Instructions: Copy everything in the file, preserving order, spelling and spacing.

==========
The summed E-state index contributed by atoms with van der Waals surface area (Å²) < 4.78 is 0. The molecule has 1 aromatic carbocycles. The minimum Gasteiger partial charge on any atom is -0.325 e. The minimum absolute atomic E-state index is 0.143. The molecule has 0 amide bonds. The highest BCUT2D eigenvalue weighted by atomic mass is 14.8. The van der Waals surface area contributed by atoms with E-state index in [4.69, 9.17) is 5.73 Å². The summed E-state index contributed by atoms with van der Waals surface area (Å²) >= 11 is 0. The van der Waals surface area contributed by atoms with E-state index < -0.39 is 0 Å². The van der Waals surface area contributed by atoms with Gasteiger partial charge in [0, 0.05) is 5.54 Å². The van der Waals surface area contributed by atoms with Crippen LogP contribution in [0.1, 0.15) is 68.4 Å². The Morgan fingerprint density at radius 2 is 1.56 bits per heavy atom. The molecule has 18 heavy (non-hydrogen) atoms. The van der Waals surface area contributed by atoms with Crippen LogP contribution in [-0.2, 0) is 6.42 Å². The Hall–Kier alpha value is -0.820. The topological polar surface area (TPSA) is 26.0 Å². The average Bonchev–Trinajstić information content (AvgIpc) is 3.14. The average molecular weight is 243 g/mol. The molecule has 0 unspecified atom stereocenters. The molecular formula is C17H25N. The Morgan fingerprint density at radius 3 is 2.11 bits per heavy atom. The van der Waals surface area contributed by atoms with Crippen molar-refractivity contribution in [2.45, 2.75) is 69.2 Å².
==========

The summed E-state index contributed by atoms with van der Waals surface area (Å²) < 4.78 is 0. The molecule has 1 aromatic carbocycles. The minimum Gasteiger partial charge on any atom is -0.325 e. The minimum absolute atomic E-state index is 0.143. The molecule has 0 amide bonds. The highest BCUT2D eigenvalue weighted by atomic mass is 14.8. The van der Waals surface area contributed by atoms with E-state index in [4.69, 9.17) is 5.73 Å². The summed E-state index contributed by atoms with van der Waals surface area (Å²) >= 11 is 0. The van der Waals surface area contributed by atoms with E-state index < -0.39 is 0 Å². The van der Waals surface area contributed by atoms with Gasteiger partial charge in [0, 0.05) is 5.54 Å². The van der Waals surface area contributed by atoms with Crippen LogP contribution in [0.1, 0.15) is 68.4 Å². The Morgan fingerprint density at radius 2 is 1.56 bits per heavy atom. The molecule has 18 heavy (non-hydrogen) atoms. The van der Waals surface area contributed by atoms with Crippen LogP contribution in [-0.2, 0) is 6.42 Å². The Hall–Kier alpha value is -0.820. The topological polar surface area (TPSA) is 26.0 Å². The average Bonchev–Trinajstić information content (AvgIpc) is 3.14. The average molecular weight is 243 g/mol. The molecule has 0 unspecified atom stereocenters. The molecular formula is C17H25N. The Morgan fingerprint density at radius 3 is 2.11 bits per heavy atom. The van der Waals surface area contributed by atoms with Crippen molar-refractivity contribution in [2.45, 2.75) is 69.2 Å².